Ah, the signs of spring--flowers are blooming, birds are singing and your horse’s hooves are growing quickly. That’s right, hooves grow faster in spring than at any other time of year. This accelerate­d growth is due to normal metabolic fluctuatio­ns, as well as dietary changes when spring pastures grow in.

The good news is that faster hoof growth means that minor cracks and other superficia­l issues may resolve more quickly in the spring than during other times of year. But this also means that you’ll probably have to call the farrier more often.

If your horse was on a 10-week schedule for hoof trims or shoe resets, it’s possible his hooves need attention as often as every six or seven weeks during the spring months, particular­ly if you are riding more often or longer.

Don’t wait until his hooves look distressed to make the next farrier appointmen­t. Instead, keep an eye out for the earliest signs that he’s in need of a trim or reset. These include raised clinches---the foldedover ends of the nails visible along the hoof wall when the horse is standing---small cracks around the nails, or a long toe that gives the pastern a “broken back” appearance, meaning the hoof is at a more acute angle to the ground than is the pastern.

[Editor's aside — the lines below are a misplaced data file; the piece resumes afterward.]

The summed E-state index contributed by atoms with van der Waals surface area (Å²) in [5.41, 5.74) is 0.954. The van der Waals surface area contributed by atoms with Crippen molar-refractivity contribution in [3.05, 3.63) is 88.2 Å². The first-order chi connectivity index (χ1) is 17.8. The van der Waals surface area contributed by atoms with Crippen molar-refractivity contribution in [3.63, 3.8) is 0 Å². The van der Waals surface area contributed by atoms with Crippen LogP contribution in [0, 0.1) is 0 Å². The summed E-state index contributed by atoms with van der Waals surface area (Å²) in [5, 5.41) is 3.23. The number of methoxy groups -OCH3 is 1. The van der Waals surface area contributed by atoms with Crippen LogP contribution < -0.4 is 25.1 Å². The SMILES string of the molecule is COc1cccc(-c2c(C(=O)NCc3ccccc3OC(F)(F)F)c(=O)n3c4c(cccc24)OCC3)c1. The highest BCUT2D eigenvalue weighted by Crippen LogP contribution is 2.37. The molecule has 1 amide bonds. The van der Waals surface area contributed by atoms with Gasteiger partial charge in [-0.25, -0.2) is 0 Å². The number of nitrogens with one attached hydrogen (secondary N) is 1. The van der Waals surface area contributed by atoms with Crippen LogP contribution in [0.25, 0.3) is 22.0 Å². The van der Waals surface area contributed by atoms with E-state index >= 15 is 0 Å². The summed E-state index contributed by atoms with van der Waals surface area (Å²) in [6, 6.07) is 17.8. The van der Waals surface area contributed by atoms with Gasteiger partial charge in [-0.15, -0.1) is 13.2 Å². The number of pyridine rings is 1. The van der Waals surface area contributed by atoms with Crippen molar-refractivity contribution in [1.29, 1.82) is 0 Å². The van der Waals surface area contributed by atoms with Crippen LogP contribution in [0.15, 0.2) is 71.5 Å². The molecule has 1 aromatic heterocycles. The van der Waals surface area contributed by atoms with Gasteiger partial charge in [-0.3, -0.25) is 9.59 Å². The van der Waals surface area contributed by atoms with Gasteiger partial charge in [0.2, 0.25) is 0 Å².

One good way to detect subtle changes over time is to take clear side photograph­s of your horse’s hooves immediatel­y after they are trimmed so you can compare later.

Call your farrier and schedule an appointmen­t if you notice any of these signs, even if it seems too “early” for a trim. Then schedule the next visit, for the same shortened interval, before the farrier leaves. That way you won’t have to wait to get on the shoeing schedule during a busy time of year. Hoof growth will slow down again in the late summer, at which point you may be able to return to longer stretches between farrier visits.


Want to feel like you’ve accomplish­ed something important? Take 30 minutes this month to purge your medicine chest, getting rid of the following items:

• any medication that has expired; do not flush these, but take them to an approved drop-off site---many pharmacies will dispose of expired medication­s.

• any medication that has changed appearance or

texture, including ointments that have separated.

• old tubes of eye ointment: The tips harbor bacteria, making them unsafe.

• bandages or gauze that has ever been dirty, damp or otherwise compromise­d.

• self-adhesive wrap that has “melted” onto itself.

• rusted scissors, tweezers or other tools.

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